Sybrina Fulton and Tracy Martin survived the 2012 killing of their teenage son, Trayvon Martin, by George Zimmerman—only to see their child’s name dragged through the press and the trial that exonerated his the killer. His death and the legal aftermath pushed the pair into the forefront of the Black Lives Matter movement. Speaking at actions around the country allowed them to build solidarity with other parents of Black children slain by police or vigilantes, as well as with the thousands of demonstrators demanding accountability for such violence. As Fulton told the hosts of "Ebro in the Morning" radio show yesterday (July 31), their activism remains inextricably tied to their grief and healing.
"We would go to different cities and speak to the families of [Black children killed by vigilantes or police]," Fulton explained as Martin nodded. "That took away from the hardcore grieving that we were doing. I’m going to grieve the rest of my life, it’s like a valuable piece of me is missing and I have to live without that."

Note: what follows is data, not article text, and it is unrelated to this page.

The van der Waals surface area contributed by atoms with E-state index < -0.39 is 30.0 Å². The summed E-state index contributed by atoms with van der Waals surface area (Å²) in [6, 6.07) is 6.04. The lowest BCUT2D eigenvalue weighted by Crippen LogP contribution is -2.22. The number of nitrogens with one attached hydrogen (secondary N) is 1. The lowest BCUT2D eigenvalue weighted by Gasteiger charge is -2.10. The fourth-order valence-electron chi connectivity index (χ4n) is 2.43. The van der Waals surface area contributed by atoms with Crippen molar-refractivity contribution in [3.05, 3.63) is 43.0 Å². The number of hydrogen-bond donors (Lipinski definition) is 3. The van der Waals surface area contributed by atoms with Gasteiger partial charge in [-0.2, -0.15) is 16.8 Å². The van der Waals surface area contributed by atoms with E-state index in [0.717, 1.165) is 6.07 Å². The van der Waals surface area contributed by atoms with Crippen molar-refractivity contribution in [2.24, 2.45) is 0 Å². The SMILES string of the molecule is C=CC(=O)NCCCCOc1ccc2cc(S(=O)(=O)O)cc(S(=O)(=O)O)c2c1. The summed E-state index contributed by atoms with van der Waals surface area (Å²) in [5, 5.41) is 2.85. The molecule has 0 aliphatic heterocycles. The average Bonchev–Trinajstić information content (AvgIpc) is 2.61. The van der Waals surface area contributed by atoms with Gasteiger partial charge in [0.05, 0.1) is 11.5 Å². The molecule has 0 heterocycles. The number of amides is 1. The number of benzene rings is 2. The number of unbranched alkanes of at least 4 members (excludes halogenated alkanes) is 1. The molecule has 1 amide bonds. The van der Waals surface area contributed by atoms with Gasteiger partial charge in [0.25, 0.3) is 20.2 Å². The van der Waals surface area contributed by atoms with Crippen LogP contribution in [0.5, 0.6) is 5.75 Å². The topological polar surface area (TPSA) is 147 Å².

"I absolutely still have good days and bad days," she added later. "But, I think, for the most part, this is not something that people should look at and say, ‘Well that happened to this family over here.’ They should look at this family and say, ‘Well this happened to them, I don’t want this to happen to me. Let me do something now so that I can try to prevent this from happening to other families."
Fulton and Martin appeared on the radio show to discuss "Rest in Power: The Trayvon Martin Story," the new Paramount Network docuseries examining their son’s life and death. Watch the full interview, in which Fulton and Martin discuss why they worked with fellow executive producer Jay-Z, their local advocacy against Florida’s stand-your-ground laws and developing the docuseries.